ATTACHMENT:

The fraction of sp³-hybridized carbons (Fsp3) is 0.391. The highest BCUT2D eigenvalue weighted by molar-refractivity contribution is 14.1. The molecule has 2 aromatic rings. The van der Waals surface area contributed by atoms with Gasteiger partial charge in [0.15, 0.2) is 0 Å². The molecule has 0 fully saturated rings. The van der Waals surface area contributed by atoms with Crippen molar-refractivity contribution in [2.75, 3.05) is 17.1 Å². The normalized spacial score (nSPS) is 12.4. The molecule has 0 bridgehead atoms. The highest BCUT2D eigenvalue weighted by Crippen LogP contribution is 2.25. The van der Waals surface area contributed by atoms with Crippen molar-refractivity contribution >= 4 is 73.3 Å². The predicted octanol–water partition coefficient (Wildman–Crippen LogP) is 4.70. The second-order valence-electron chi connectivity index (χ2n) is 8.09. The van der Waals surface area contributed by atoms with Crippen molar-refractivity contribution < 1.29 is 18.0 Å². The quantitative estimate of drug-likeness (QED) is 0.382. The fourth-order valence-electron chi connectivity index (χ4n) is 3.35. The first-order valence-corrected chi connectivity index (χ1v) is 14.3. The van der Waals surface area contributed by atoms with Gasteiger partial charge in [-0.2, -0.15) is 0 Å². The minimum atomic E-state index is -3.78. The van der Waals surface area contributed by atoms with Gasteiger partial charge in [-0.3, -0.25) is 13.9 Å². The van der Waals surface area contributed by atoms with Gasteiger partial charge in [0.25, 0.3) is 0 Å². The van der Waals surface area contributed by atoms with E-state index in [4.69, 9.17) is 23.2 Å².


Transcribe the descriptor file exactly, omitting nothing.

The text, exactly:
The fraction of sp³-hybridized carbons (Fsp3) is 0.391. The highest BCUT2D eigenvalue weighted by molar-refractivity contribution is 14.1. The molecule has 2 aromatic rings. The van der Waals surface area contributed by atoms with Gasteiger partial charge in [0.15, 0.2) is 0 Å². The molecule has 0 fully saturated rings. The van der Waals surface area contributed by atoms with Crippen molar-refractivity contribution in [2.75, 3.05) is 17.1 Å². The normalized spacial score (nSPS) is 12.4. The molecule has 0 bridgehead atoms. The highest BCUT2D eigenvalue weighted by Crippen LogP contribution is 2.25. The van der Waals surface area contributed by atoms with Crippen molar-refractivity contribution >= 4 is 73.3 Å². The predicted octanol–water partition coefficient (Wildman–Crippen LogP) is 4.70. The second-order valence-electron chi connectivity index (χ2n) is 8.09. The van der Waals surface area contributed by atoms with Crippen molar-refractivity contribution < 1.29 is 18.0 Å². The quantitative estimate of drug-likeness (QED) is 0.382. The fourth-order valence-electron chi connectivity index (χ4n) is 3.35. The first-order valence-corrected chi connectivity index (χ1v) is 14.3. The van der Waals surface area contributed by atoms with Gasteiger partial charge in [-0.2, -0.15) is 0 Å². The minimum atomic E-state index is -3.78. The van der Waals surface area contributed by atoms with Gasteiger partial charge in [-0.3, -0.25) is 13.9 Å². The van der Waals surface area contributed by atoms with Gasteiger partial charge in [0.25, 0.3) is 0 Å². The van der Waals surface area contributed by atoms with E-state index in [4.69, 9.17) is 23.2 Å².